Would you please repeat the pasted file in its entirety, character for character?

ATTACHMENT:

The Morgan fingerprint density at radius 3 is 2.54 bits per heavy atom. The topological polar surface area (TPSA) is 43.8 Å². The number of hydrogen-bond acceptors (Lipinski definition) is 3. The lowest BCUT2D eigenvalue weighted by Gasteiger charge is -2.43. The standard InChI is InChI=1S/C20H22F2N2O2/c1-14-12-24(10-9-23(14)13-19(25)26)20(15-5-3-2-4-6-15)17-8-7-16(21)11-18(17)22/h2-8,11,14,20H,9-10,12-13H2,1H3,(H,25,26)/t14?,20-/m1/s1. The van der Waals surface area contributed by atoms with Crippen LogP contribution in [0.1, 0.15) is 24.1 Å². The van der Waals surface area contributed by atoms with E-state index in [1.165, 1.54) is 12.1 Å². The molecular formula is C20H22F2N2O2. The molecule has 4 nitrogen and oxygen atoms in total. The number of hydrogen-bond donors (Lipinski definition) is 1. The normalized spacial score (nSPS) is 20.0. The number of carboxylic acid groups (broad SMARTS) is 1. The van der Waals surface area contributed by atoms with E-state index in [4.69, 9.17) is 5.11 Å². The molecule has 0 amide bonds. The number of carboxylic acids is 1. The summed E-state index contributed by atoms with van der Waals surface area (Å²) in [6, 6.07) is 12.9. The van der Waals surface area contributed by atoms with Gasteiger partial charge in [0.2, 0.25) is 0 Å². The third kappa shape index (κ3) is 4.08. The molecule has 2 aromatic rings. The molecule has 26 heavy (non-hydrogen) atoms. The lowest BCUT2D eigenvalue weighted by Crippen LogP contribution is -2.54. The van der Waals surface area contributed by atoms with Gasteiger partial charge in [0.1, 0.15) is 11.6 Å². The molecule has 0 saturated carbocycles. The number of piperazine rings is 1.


The Morgan fingerprint density at radius 3 is 2.54 bits per heavy atom. The topological polar surface area (TPSA) is 43.8 Å². The number of hydrogen-bond acceptors (Lipinski definition) is 3. The lowest BCUT2D eigenvalue weighted by Gasteiger charge is -2.43. The standard InChI is InChI=1S/C20H22F2N2O2/c1-14-12-24(10-9-23(14)13-19(25)26)20(15-5-3-2-4-6-15)17-8-7-16(21)11-18(17)22/h2-8,11,14,20H,9-10,12-13H2,1H3,(H,25,26)/t14?,20-/m1/s1. The van der Waals surface area contributed by atoms with Crippen LogP contribution in [0.1, 0.15) is 24.1 Å². The van der Waals surface area contributed by atoms with E-state index in [1.165, 1.54) is 12.1 Å². The molecular formula is C20H22F2N2O2. The molecule has 4 nitrogen and oxygen atoms in total. The number of hydrogen-bond donors (Lipinski definition) is 1. The normalized spacial score (nSPS) is 20.0. The number of carboxylic acid groups (broad SMARTS) is 1. The van der Waals surface area contributed by atoms with E-state index in [4.69, 9.17) is 5.11 Å². The molecule has 0 amide bonds. The number of carboxylic acids is 1. The summed E-state index contributed by atoms with van der Waals surface area (Å²) in [6, 6.07) is 12.9. The van der Waals surface area contributed by atoms with Gasteiger partial charge in [0.2, 0.25) is 0 Å². The third kappa shape index (κ3) is 4.08. The molecule has 2 aromatic rings. The molecule has 26 heavy (non-hydrogen) atoms. The lowest BCUT2D eigenvalue weighted by Crippen LogP contribution is -2.54. The van der Waals surface area contributed by atoms with Gasteiger partial charge in [0.1, 0.15) is 11.6 Å². The molecule has 0 saturated carbocycles. The number of piperazine rings is 1.